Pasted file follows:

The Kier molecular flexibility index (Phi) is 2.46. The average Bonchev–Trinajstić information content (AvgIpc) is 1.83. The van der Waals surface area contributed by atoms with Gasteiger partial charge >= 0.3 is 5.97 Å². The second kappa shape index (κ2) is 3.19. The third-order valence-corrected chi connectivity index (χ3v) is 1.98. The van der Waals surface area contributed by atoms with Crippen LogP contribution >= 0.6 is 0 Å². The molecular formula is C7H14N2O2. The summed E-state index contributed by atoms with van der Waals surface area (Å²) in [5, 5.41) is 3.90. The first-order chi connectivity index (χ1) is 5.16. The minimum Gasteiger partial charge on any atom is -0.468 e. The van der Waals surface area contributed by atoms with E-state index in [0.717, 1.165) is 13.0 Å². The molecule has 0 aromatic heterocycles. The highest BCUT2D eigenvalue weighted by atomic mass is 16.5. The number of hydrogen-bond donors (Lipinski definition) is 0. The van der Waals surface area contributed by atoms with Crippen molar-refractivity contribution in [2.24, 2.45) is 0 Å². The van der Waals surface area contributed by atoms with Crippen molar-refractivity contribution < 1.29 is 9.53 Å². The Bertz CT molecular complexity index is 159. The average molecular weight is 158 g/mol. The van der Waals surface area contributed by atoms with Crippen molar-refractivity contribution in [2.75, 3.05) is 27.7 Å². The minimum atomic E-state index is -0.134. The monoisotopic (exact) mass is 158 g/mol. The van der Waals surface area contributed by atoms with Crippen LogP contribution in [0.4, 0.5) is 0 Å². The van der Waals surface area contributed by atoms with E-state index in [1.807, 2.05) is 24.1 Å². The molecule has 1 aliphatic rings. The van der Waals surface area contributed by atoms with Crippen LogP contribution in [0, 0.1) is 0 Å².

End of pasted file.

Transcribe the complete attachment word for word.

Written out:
The Kier molecular flexibility index (Phi) is 2.46. The average Bonchev–Trinajstić information content (AvgIpc) is 1.83. The van der Waals surface area contributed by atoms with Gasteiger partial charge >= 0.3 is 5.97 Å². The second kappa shape index (κ2) is 3.19. The third-order valence-corrected chi connectivity index (χ3v) is 1.98. The van der Waals surface area contributed by atoms with Crippen LogP contribution >= 0.6 is 0 Å². The molecular formula is C7H14N2O2. The summed E-state index contributed by atoms with van der Waals surface area (Å²) in [5, 5.41) is 3.90. The first-order chi connectivity index (χ1) is 5.16. The minimum Gasteiger partial charge on any atom is -0.468 e. The van der Waals surface area contributed by atoms with E-state index in [0.717, 1.165) is 13.0 Å². The molecule has 0 aromatic heterocycles. The highest BCUT2D eigenvalue weighted by atomic mass is 16.5. The number of hydrogen-bond donors (Lipinski definition) is 0. The van der Waals surface area contributed by atoms with Crippen molar-refractivity contribution in [2.24, 2.45) is 0 Å². The van der Waals surface area contributed by atoms with Crippen molar-refractivity contribution < 1.29 is 9.53 Å². The Bertz CT molecular complexity index is 159. The average molecular weight is 158 g/mol. The van der Waals surface area contributed by atoms with Crippen molar-refractivity contribution in [2.75, 3.05) is 27.7 Å². The minimum atomic E-state index is -0.134. The monoisotopic (exact) mass is 158 g/mol. The van der Waals surface area contributed by atoms with Crippen LogP contribution in [0.4, 0.5) is 0 Å². The van der Waals surface area contributed by atoms with E-state index in [1.807, 2.05) is 24.1 Å². The molecule has 1 aliphatic rings. The van der Waals surface area contributed by atoms with Crippen LogP contribution in [0, 0.1) is 0 Å².